By now many individual landlords will be “feeling the pain” of the new income tax rules which restrict the deduction of loan interest costs against rental income from residential properties in favour of relief being given as a “tax reducer” equivalent to 20% of the finance costs.
This change has been phased in over a four year period beginning on 6 April 2017 and ending with the tax year beginning on 6 April 2020. For that tax year the applicable finance costs will get relief at an overall maximum rate of 20%, even for higher and additional rate taxpayers.
For the current tax year (ended 5 April 2020) three-quarters of the finance costs get relief that way, although because of the self-assessment system individuals won’t necessarily see the increased income tax bills until much later this year. For the returns that were filed on or before 31 January 2020, which covered the tax year ended 5 April 2019, 50% of the finance costs were still being given relief by way of a deduction against the rental profits, as opposed to a basic rate tax reducer.
Therefore, for many it will be now that the reality of the situation is starting to hit home, and the alternatives should be considered.
The tax changes are so drastic that they will compromise the business models for a number of buy to let investors because for those with significant borrowings in their portfolio the attributable income tax liabilities can and will end up exceeding the profit before tax.
Given that there is currently no similar restriction to interest deductibility for corporate entities, a number of investors have considered, and are in the process, of incorporating their property letting portfolio, i.e. transferring the property business to a Company which they own the shares in.
Doing so has a number of tax, legal and financial considerations which must be considered and fully understood before proceeding, however for the right type of landlord this may be a good solution.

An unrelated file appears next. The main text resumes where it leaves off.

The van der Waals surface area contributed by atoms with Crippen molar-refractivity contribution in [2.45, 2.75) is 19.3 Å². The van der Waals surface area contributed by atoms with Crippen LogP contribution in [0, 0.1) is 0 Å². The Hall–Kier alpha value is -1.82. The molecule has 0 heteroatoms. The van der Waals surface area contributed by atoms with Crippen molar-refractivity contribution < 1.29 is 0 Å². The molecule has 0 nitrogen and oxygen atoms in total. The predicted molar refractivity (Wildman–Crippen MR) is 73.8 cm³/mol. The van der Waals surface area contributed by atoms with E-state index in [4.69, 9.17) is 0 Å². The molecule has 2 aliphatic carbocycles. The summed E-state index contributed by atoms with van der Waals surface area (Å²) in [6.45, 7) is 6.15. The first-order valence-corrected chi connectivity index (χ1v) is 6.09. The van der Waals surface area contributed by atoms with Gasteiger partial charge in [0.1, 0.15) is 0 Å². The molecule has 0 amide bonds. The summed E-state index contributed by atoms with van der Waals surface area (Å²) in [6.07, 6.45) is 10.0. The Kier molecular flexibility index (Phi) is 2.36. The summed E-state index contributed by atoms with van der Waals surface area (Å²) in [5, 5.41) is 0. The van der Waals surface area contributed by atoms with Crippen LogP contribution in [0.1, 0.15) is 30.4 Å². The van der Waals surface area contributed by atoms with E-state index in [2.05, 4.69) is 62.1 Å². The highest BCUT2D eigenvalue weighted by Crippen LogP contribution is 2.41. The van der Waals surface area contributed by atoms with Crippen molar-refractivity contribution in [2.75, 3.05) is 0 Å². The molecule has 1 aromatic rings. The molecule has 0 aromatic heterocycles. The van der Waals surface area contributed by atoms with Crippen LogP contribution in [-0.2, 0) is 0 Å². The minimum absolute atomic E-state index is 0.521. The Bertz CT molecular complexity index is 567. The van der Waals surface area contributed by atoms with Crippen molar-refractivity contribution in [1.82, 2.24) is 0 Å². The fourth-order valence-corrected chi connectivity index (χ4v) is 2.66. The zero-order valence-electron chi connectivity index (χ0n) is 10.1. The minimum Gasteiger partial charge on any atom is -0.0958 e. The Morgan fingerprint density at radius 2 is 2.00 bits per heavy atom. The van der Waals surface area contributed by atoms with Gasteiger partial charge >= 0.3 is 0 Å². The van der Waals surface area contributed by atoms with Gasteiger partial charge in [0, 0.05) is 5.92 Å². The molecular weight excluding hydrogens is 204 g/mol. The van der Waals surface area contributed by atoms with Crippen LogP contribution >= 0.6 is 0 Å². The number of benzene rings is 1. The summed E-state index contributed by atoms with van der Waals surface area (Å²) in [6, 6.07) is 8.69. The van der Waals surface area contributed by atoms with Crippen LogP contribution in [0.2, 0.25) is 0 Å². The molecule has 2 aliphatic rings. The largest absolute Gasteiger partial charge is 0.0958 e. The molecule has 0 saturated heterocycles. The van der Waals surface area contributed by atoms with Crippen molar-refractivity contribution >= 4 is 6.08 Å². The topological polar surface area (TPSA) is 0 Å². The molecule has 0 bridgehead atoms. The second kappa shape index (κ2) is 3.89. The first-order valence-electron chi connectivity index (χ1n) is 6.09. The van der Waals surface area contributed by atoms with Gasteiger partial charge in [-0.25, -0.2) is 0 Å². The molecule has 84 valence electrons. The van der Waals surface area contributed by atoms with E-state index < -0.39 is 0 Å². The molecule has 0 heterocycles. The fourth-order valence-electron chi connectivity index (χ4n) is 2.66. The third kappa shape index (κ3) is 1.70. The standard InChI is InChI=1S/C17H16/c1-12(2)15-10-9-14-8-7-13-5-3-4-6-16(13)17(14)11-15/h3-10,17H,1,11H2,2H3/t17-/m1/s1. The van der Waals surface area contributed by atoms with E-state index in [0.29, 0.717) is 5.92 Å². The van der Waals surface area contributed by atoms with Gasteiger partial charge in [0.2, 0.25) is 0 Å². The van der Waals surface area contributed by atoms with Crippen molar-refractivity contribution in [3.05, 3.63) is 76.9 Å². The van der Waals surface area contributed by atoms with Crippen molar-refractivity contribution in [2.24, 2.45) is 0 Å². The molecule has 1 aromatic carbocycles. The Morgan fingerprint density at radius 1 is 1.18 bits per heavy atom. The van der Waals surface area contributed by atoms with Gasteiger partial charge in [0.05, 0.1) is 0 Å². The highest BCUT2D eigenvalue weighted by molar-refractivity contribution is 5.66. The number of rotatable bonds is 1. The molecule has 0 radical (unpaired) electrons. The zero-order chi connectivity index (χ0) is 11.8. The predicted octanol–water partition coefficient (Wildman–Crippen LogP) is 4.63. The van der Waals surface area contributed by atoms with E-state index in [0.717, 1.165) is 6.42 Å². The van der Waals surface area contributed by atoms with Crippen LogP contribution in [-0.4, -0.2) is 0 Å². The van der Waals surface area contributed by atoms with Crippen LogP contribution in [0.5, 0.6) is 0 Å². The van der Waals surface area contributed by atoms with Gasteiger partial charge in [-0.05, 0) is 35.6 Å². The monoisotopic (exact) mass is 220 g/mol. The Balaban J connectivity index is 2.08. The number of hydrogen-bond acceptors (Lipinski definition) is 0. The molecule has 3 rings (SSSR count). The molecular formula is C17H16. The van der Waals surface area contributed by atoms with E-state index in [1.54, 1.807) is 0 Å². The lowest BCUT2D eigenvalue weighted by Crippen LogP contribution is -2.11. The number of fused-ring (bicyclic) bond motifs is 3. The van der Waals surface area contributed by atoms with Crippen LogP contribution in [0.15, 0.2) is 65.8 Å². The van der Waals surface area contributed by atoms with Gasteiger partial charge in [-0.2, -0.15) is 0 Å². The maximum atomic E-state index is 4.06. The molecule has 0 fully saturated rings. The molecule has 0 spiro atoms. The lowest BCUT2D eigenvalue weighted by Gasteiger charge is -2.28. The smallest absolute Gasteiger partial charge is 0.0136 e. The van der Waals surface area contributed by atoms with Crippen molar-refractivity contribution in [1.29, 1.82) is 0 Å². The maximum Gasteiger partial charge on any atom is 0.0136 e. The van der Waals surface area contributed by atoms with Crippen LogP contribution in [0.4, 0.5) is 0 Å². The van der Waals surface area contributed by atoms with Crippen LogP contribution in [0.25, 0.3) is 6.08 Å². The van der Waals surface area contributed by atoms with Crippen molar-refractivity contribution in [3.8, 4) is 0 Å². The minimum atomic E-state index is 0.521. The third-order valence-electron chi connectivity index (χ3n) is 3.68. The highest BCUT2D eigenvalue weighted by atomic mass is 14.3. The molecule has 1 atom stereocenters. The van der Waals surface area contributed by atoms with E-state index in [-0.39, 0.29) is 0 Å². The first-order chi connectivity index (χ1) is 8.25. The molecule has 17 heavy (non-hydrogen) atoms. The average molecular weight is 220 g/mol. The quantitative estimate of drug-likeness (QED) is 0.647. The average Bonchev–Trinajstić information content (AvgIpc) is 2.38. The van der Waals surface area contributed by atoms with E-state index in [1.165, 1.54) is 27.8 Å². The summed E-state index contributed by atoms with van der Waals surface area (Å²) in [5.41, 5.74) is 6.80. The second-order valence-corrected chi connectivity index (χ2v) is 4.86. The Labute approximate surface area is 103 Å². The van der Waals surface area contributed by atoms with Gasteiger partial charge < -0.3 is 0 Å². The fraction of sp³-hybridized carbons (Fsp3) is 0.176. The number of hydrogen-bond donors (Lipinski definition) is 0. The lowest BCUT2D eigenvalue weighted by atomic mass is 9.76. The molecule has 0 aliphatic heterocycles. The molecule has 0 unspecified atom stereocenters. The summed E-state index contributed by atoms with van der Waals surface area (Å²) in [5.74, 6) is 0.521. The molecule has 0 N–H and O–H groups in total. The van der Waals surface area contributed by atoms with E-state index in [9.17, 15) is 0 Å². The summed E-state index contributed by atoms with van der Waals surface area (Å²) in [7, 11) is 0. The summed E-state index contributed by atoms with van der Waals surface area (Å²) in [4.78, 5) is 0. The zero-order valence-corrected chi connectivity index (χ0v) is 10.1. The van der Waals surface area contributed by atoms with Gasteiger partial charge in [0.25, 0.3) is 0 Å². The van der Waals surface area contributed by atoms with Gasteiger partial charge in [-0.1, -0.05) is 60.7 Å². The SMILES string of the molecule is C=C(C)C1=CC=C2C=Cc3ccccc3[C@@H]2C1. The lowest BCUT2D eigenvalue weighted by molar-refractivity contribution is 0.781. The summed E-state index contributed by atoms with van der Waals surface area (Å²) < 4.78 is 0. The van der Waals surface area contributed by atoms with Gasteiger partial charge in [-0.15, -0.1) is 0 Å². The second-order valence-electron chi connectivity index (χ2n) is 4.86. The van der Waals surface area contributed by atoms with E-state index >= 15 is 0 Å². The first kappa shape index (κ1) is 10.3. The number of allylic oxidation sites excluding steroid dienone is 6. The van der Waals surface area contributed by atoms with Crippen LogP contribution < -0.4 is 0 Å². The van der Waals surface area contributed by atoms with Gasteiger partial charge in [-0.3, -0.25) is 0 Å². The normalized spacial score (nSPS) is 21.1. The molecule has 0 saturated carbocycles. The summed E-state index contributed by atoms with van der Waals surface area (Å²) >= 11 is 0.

Broadly speaking, the ideal candidates are higher or additional rate taxpayer landlords with several buy to let properties and sizeable borrowings against the portfolio. The landlords would be looking to invest for the long term and not necessarily requiring use of the rental profits every year.
Alternatively they may have a recently acquired portfolio that is not standing at too much of a gain such that the equity in the properties can be converted into money owed to the landlord by the limited company, and lead to an income tax-free extraction of cash in the future.
In either case the tax shield provided by a Company, i.e. lower rates of tax (19% currently and potentially reducing to 17% in April 2020) and full deductibility for mortgage interest, provide for a compelling case to consider incorporation.
However, the transfer of the portfolio potentially creates a charge to Capital Gains Tax (CGT) and a charge to Stamp Duty Land Tax (SDLT). The CGT charge can potentially be deferred if the portfolio is managed by the landlords and constitutes a business in its own right. Likewise, the SDLT can potentially be mitigated if the rental business is being run as a partnership. Alternatively, it may be that reliefs can be made to reduce the SDLT to a more affordable level.
The financing position will need to be reviewed carefully and liaison between the lender and the tax adviser should take place to ensure that the debt is restructured in the most tax efficient manner.
It is quite likely that 2020 will be the year for property business incorporations. No action should be taken without seeking professional advice relevant to your specific circumstances, and to discuss the pros and cons in more detail, our advisers, who are experienced in considering these issues and assisting with the necessary steps in order to re-organise a property business, are here to help. Please contact James Boustead, Tax Associate, at firstname.lastname@example.org or on 01245 254221 for more information
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